Sunday, July 26, 2015

Can a quick auditory test predict future reading ability?

Stephen Krashen July, 2015

The claim has been made that a short, 30 minute test, can predict future reading success. I argue here that this test "that can look in to a child's (reading) future" (Turner, 2015) only predicts the child's performance on measures of phonological awareness and other non-reading tasks, not reading comprehension.

Specifically: the test (The Auditory Processing in Noise test) measures the ability of the child to "tune out competing sounds to tune into speech", and the speech sounds were syllables such as "da" (Turner, 2015; White-Schwoch, Woodruff Carr, Thompson, Anderson, Nicol, Bradlow, Zecker and Kraus, 2015). Children who do better on this task also do better on a number of tests than their peers, controlling for demographic factors (not discussed in detail): tests of phonemic awareness (e.g. hearing a syllable such as /pa/ and being able to pronounce what is left after removing the initial consonant), automatized naming (how quickly the child can name objects, pictures, colors, etc), and memory for spoken sentences. None of these tests are tests of reading comprehension.

Performance on such tests does predict how well children eventually read for meaning, but there is good evidence that these abilities are not the cause of true reading ability: Rather, both reading ability and high scores on these tests are caused by something else: Actual experience in reading for understanding. This possibility is, in fact, mentioned by White-Schwoch et. al.: Although they accept the view that "phonological processing is a necessary foundational skill for reading development," they note that there is evidence that is consistent with the hypothesis that in school-aged children "reading subskills mature as a function of reading experience" (p. 9).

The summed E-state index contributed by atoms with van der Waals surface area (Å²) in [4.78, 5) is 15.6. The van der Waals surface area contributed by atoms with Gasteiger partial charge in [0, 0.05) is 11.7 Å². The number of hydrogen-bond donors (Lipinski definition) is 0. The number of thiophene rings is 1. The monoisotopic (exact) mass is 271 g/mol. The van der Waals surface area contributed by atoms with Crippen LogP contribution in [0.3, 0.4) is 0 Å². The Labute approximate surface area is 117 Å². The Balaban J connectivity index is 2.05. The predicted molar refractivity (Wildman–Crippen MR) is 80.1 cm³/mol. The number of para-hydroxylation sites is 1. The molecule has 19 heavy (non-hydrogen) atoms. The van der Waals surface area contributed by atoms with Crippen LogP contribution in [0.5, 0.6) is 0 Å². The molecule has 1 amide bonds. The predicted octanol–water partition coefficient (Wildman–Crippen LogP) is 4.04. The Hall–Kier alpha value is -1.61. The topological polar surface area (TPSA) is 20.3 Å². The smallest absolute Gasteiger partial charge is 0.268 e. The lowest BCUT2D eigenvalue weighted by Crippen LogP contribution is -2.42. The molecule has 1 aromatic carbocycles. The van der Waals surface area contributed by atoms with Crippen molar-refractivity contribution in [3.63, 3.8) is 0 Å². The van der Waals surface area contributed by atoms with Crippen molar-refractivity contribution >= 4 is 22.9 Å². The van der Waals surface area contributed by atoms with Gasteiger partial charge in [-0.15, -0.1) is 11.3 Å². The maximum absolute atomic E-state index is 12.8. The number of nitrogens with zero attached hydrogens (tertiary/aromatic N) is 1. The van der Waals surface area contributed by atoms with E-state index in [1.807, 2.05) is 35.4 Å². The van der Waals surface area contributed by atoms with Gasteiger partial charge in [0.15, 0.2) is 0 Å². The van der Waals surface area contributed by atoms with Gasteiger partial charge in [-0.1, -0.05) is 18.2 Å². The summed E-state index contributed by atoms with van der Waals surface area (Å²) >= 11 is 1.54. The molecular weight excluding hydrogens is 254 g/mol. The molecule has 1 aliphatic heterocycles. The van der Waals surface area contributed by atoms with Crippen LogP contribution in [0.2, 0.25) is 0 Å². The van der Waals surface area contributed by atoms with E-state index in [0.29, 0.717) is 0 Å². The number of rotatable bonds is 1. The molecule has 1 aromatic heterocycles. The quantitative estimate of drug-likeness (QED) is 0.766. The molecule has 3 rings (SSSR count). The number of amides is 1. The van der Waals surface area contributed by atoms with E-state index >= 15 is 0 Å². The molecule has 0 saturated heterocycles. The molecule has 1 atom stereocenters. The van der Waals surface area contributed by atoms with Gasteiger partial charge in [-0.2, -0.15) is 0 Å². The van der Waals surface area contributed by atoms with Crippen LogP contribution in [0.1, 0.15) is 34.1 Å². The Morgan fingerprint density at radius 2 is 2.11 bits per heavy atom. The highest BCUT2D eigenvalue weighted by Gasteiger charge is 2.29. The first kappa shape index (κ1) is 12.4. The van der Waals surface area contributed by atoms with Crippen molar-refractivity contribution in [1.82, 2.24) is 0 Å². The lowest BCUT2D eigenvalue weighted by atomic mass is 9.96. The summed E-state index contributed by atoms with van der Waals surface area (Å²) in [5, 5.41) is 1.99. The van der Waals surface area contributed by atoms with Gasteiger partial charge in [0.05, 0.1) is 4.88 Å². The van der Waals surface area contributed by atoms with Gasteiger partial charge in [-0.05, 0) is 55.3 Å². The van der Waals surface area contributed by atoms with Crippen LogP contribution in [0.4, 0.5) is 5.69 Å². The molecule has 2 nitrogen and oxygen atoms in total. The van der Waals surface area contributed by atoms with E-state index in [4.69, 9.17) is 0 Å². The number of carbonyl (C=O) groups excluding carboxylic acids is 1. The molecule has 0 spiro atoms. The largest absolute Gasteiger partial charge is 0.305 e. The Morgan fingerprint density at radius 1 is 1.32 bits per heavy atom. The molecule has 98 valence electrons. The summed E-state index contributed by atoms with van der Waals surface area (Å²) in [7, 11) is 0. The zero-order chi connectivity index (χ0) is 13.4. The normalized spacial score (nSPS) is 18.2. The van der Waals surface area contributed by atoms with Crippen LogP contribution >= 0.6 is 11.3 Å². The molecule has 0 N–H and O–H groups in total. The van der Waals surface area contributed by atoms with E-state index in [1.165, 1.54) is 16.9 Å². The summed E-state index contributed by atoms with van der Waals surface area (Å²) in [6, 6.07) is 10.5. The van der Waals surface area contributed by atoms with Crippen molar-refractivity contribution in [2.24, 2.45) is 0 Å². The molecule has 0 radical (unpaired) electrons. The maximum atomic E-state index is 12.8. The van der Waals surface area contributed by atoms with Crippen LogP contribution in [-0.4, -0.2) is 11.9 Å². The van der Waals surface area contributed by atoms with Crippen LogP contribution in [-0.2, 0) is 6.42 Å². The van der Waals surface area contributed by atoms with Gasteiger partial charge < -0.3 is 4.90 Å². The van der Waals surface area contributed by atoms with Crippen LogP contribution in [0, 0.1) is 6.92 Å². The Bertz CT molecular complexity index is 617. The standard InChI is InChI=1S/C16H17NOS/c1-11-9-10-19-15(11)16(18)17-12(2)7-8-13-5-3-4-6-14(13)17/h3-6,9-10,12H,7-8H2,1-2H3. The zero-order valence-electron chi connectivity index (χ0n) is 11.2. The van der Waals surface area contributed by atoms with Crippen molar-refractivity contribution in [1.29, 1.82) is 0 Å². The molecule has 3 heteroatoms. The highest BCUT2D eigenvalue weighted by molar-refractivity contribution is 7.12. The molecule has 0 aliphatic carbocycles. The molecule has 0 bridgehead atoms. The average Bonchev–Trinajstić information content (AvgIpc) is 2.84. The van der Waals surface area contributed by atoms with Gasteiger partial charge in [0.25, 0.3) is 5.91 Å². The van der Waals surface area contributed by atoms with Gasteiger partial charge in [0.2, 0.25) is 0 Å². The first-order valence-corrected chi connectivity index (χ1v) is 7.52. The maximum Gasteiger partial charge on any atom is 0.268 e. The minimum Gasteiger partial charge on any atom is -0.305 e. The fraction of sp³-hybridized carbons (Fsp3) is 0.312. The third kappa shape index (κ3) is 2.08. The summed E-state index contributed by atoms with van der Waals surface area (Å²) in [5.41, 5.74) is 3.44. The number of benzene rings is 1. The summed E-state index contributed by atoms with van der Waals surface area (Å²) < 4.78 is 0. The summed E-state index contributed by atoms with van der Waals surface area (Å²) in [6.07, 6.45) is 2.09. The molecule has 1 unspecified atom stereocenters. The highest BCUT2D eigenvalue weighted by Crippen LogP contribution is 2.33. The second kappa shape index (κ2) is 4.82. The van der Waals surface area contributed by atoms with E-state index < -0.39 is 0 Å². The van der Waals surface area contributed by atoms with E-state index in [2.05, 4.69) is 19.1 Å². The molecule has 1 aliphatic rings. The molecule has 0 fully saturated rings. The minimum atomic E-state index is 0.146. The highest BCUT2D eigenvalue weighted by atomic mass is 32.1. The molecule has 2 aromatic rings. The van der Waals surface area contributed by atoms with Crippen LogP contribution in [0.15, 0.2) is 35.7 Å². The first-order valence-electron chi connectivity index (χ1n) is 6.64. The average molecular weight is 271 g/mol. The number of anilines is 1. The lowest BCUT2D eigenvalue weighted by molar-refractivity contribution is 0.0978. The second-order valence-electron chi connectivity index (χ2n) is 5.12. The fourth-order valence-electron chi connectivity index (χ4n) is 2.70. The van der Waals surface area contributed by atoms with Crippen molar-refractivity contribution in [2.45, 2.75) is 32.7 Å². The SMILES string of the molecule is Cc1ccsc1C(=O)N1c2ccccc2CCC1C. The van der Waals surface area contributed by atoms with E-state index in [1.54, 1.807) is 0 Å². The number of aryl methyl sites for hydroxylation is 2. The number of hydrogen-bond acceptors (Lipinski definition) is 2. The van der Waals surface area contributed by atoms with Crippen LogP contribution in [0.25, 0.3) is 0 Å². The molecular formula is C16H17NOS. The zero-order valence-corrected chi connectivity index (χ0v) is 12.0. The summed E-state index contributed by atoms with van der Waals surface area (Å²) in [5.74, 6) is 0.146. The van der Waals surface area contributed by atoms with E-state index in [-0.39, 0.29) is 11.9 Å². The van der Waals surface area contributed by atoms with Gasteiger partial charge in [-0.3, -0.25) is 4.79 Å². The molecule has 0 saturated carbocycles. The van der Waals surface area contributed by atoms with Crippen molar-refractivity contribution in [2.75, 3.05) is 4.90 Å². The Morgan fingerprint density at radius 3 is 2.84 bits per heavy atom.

Evidence against the hypothesis that phonemic awareness is "a necessary foundational skill  for reading development" is straight-forward:

In true experiments in which one group of children gets phonemic awareness (PA) training and the other does not, the PA-trained group is not significantly better on tests of reading comprehension, administered months or years later. Truly significant effects were found in only one study with only 15 children in each group, in Hebrew as a first language (Krashen, S. 2001a; for second language studies, see Krashen and Hastings, 2011).

Many children with low or even zero PA develop into competent readers (Krashen, 2001b; for second language studies, see Krashen and Hastings, 2011). A clear example of this is provided by Campbell and Butterworth (1985). Their subject, R.E., was a university student who “reads at least as well as her fellow undergraduates” (p. 436). This university student graduated from London University with second-class honors in psychology, and performed above average on standardized tests of reading. She had great difficulty in reading nonsense words, and while she knew the names of all the letters, she had difficulty with the sounds corresponding to the letters. She also performed poorly on tests of phonemic awareness and phonemic segmentation.

Campbell and Butterworth concluded:
“Since R.E.’s word reading and spelling are good, strong claims based on the necessity of a relationship between phonemic segmentation and manipulation skills, on the one hand, and the development of skilled reading and writing, on the other, must be weakened” (p. 460).